These two movies, while wildly different, have one thing in common: A post-credit scene that leads directly to Infinity War. Thanos comes upon Thor's ship, which we find decimated in Infinity War. Scott Lang is stuck in the Quantum Realm after Infinity War's shocking conclusion, which would be a daunting peep forward into what would happen to our heroes if watched in this order.
Avengers: Infinity War, Avengers: Endgame
21 movies led us to this point, and everything since has come in its wake. Despite five years occurring between the two, the duo is basically the defining line of past and present MCU.
Eternals, Shang-Chi and the Legend of the Ten Rings
Both films make mention of the blip, though it's a more crucial plot point of Eternals. Neither has a particularly set timeline, but it makes sense coming before Spider-Man makes his post-blip entrance.
The latest entry to the MCU is among the trickiest to sort among our timeline. We know it follows Endgame, as Thor has joined the Guardians of the Galaxy. For how long were they adventuring? This is more of a guess, placing it this early, but it's sure to be sorted by the time GOTG Vol 3. Releases.
Spider-Man: Far From Home
Spider-Man: No Way Home
Far From Home takes place the semester following the second snap. Having been released directly after Endgame, it spends a lot of time explaining the in-universe reaction to the blip. It should come after Shang-Chi and Eternals, given how understanding and content the characters have become since the blip; it had likely been several months. No Way Home begins seconds after Far From Home's post-credit scene, meaning viewers waited two years to see Peter's reaction to his unmasking.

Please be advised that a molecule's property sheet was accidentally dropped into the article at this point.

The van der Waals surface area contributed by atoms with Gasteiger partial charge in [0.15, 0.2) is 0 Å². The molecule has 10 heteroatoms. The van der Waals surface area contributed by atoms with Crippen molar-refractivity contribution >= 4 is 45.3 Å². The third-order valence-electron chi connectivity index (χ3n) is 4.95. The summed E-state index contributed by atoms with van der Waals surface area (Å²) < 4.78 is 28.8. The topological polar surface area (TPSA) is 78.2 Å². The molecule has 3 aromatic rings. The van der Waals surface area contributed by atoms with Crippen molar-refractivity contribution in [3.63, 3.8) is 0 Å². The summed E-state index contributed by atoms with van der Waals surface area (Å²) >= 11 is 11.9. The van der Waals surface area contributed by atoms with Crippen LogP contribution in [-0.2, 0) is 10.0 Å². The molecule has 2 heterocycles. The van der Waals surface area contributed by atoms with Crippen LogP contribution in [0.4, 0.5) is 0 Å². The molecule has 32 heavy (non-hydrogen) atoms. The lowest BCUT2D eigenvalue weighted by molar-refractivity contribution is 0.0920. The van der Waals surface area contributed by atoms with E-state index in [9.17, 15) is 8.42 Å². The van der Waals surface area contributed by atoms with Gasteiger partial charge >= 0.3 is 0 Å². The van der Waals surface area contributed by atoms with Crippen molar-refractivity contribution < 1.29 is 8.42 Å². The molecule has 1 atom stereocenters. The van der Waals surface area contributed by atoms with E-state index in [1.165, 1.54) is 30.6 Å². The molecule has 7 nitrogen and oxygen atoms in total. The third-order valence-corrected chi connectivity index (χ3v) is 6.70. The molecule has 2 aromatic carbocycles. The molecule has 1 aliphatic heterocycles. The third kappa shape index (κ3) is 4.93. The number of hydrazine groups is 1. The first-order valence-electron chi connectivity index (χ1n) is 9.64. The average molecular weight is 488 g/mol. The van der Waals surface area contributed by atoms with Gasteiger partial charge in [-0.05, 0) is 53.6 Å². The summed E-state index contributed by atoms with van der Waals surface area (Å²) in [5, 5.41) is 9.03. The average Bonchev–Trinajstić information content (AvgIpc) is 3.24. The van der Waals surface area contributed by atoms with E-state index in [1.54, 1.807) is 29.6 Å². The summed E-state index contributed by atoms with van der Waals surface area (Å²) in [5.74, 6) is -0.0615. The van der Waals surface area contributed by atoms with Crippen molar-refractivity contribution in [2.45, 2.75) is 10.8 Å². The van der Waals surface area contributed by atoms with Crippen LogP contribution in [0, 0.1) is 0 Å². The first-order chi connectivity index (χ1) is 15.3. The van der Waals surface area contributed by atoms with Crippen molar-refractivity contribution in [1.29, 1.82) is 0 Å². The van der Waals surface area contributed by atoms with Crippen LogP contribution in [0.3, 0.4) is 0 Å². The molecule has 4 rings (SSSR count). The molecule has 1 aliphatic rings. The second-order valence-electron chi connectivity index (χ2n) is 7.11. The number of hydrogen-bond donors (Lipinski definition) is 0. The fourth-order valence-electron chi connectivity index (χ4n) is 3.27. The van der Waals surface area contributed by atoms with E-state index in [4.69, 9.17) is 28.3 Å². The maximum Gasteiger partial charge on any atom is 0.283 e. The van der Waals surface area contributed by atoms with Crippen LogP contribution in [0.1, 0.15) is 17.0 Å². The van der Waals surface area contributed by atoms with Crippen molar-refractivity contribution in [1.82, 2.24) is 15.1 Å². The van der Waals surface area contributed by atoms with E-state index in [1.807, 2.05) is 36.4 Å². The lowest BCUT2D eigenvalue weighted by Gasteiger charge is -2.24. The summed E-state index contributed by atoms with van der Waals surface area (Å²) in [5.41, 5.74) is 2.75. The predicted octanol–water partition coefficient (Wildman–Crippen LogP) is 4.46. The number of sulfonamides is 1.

Doctor Strange in the Multiverse of Madness
WandaVision should certainly be watched before Doctor Strange's horror-inspired follow-up, but just among the movies, all we know is that it comes after No Way Home. Strange had just helped Peter with another multiversal mix-up, which he'd mentioned throughout the film.
We have five movies that left us yet unresolved. Multiverse of Madness and Eternals left viewers on a cliffhanger. How soon will it be resolved? Where does Doctor Strange go? Do the Eternals stay captured? No Way Home, Love and Thunder, and Shang-Chi all cheerily set up future films.
As before, the universe will continue to expand with many seemingly unrelated branches of plotlines and hero work before logically fitting together into a singular timeline, a timeline that will be fully understood by 2025 with the release of the next Avengers.
What do you think? Should the Marvel Cinematic Universe be watched as released or chronologically?